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Assessment/Evaluation with Transgender and Non-Binary (TNB) Youth

Dear Assessment Committee,

What best practices should be considered when completing a psychoeducational assessment/evaluation with Transgender and Non-Binary (TNB) youth?

In order to further this topic of discussion, the Assessment Committee feels it is important to provide context related to the topic from national sources such as the Human Rights Campaign, American Psychological Association, The Trevor Project, and American Civil Liberties Union. Though these are helpful sources for data, there are limits to any information that will be provided as this is an area that has historically received limited attention in research, literature or guidance in practice. Studies that use inclusive practices to identify Transgender and Gender nonconforming participants are also extremely rare, and as such, this is an area of evolving information, and one that will likely need to be revisited regularly by practitioners in order to stay up-to-date on the elements of best practice related to working with youth who may be a part of this population. 

The Assessment Committee also would like to note that many of the terms and topics covered in this discussion stem from research articles and guidelines that may address information through the lens of cisnormativity, or the idea “that cisgender identities are the norm, and that variation from the gender binary is abnormal” (Tebbe & Budge, 2022). As the visibility of the transgender and non-binary community continues to grow, likely so shall the breadth and depth of research related to how best to support and uplift their needs and strengths. The Assessment Committee remains committed to examining research and policy related to these areas as they continue to develop. 

The term “Transgender and Non-Binary” (TNB)is broken down into two distinct parts.  Transgender is an “umbrella term for people whose gender identity and/or expression is different from cultural expectations based on the sex they were assigned at birth” (HRC). Non-binary is a broad term to describe individuals that “experience their gender outside binary conception of gender” (Tebbe & Budge, 2022) or as an umbrella term that may be “encompassing identities such as agender, bigender, genderqueer or gender-fluid” (HRC). These are just some of the terminology used related to how a person may identify themselves, and there is a further glossary of possible terms through the Human Rights Campaign (HRC). Many of these terms may apply to students and/or youth that school psychologists will work with. However, no group is a monolith for which a single set of rules or standards can be applied for, and in all situations practitioners should consider that any broadly defined identity likely will have features or elements that are not all encompassing for each member.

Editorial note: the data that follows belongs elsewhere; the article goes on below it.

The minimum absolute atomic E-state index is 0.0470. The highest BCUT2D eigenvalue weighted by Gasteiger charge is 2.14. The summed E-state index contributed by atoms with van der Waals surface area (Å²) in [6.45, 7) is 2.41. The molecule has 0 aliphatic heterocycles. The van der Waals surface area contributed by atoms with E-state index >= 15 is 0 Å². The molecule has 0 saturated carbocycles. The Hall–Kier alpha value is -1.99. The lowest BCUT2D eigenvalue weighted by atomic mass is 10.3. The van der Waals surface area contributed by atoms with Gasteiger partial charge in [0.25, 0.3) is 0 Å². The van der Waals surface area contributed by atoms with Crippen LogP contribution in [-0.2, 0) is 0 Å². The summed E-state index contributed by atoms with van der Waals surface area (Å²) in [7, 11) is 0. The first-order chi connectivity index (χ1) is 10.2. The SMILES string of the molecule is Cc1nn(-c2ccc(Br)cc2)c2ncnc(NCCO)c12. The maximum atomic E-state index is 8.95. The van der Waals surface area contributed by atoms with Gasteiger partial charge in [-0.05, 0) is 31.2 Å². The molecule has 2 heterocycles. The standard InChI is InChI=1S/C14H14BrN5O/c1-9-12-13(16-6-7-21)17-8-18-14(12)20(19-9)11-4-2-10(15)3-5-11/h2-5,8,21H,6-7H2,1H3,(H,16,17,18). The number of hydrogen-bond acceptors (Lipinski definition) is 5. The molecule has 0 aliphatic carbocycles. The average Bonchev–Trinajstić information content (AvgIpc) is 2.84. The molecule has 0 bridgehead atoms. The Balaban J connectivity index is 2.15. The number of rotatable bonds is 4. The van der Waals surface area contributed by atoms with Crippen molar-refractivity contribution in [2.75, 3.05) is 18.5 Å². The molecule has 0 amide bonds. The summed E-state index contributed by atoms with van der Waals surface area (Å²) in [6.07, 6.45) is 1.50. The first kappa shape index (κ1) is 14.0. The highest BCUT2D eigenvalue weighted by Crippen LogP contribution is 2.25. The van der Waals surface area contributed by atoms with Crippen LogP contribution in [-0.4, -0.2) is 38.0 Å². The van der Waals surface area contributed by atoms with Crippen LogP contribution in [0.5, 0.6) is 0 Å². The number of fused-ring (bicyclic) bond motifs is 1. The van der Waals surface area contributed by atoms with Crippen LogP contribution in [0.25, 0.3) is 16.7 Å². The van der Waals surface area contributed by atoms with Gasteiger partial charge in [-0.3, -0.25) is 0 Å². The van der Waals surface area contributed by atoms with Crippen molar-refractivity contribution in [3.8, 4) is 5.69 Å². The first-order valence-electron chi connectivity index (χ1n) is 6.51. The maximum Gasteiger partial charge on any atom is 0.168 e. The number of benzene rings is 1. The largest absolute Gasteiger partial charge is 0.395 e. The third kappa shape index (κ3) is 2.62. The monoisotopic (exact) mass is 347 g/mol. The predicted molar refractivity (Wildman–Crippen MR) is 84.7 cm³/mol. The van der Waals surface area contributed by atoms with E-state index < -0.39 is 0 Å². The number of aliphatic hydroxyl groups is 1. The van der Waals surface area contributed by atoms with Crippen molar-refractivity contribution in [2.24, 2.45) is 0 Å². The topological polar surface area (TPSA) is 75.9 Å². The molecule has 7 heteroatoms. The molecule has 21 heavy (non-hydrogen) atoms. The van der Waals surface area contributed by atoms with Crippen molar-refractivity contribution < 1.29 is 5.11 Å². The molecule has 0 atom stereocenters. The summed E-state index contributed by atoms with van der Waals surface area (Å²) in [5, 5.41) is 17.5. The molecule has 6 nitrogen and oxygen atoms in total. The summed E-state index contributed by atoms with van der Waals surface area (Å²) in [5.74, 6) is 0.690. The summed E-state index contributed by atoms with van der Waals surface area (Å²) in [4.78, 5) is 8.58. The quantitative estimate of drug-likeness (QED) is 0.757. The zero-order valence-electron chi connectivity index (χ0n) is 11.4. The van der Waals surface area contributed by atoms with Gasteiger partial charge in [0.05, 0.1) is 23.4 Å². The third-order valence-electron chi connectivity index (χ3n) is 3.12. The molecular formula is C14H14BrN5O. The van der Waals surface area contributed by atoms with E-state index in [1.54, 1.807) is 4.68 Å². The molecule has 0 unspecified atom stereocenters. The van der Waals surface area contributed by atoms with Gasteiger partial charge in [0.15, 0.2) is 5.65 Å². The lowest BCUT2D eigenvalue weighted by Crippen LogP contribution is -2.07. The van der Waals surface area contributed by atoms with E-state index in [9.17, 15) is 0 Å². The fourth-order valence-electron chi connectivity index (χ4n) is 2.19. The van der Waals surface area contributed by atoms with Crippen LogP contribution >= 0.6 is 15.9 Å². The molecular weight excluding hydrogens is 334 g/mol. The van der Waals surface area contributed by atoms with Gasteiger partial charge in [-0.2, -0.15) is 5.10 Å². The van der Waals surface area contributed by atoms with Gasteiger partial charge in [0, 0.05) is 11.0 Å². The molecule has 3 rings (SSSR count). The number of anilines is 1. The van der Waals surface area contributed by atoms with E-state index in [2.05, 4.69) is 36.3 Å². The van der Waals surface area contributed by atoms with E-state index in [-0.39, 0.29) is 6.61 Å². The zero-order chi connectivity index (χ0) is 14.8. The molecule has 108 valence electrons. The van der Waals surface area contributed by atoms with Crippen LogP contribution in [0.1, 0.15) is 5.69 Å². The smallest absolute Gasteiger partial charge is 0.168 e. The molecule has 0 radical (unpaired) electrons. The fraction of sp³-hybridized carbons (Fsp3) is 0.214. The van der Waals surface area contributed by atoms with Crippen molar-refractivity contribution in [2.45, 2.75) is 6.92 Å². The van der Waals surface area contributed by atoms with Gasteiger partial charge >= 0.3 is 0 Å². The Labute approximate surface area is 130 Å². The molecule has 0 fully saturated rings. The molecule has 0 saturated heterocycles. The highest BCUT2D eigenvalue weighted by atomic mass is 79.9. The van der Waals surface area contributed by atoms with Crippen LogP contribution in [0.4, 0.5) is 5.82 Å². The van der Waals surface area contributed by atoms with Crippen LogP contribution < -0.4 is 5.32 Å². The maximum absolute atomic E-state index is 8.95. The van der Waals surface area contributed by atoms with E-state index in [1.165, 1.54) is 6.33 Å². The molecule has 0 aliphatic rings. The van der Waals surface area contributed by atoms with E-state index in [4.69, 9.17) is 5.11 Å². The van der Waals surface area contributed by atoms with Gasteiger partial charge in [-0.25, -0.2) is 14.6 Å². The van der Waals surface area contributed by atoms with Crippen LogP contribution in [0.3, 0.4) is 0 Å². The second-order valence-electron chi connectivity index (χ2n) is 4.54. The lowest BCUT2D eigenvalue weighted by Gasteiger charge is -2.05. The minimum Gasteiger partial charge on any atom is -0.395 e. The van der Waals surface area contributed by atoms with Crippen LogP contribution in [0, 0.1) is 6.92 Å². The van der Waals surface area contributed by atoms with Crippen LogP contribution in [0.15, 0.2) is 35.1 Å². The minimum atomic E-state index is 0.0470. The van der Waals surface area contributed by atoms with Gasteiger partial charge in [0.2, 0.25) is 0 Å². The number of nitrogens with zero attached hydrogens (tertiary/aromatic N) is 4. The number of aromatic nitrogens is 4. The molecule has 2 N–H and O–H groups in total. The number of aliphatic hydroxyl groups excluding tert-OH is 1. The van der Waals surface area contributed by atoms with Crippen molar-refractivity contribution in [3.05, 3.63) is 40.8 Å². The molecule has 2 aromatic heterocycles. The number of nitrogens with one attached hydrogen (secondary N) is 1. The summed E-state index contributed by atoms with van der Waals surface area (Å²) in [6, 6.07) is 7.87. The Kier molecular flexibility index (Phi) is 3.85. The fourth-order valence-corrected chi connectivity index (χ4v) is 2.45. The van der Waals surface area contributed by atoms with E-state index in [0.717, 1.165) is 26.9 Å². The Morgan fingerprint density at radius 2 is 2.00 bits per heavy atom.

To further this idea, the APA encourages all practicing psychologists to be aware of multiple and intersecting identities. Therefore, consideration should be given to a students’ complex identities, and that there are multiple factors that intersect to create a persons’ self-definition, including but not limited to “culture, language, gender, race, ethnicity, ability status, sexual orientation, age, gender identity, socioeconomic status, religion, spirituality, immigration status, education, and employment, among other variables” (APA Multicultural Guidelines). While these factors may be considered at any point, they are also key to conceptualize that a persons’ identity, and what role/form that identity takes, is a fluid idea. Or to put it simply- the importance of different elements of a person’s identity are unlikely to remain static their entire life. As  the APA states in their multicultural guidelines “..identity development is…influenced by structural and interpersonal factors… influenced by structural oppression and privilege, historical trauma, migration, and dislocation.” That is to say, that the role that any one factor will play for a child or student will likely depend heavily on the context of their individual history and experiences at any given time in their development. 

Population Estimates:
Estimates from limited studies have suggested that 0.1 to 0.5% of the world population may be transgender, which equates to between 7.8 to 38.8 million people (Tebbe & Budge, 2022). It has also previously been estimated that as many as 1 in 200 youth, or 2%, identify as transgender (Johns et al. 2017; Harris & Frader, 2019). Although nonbinary identities have often been grouped under the umbrella term of “transgender”, survey data from the Trevor Project’s 2021 National Survey on LGBTQ Youth Mental Health shows that only 50% of youth who identified as nonbinary also identified as transgender; an additional 20% were not sure or questioning if they were transgender. A recent poll found that 35% of Generation Z (those ages 13 to 21 in 2018) know someone who uses gender-neutral pronouns (Parker et al., 2019). 

Legal and Ethical Implications: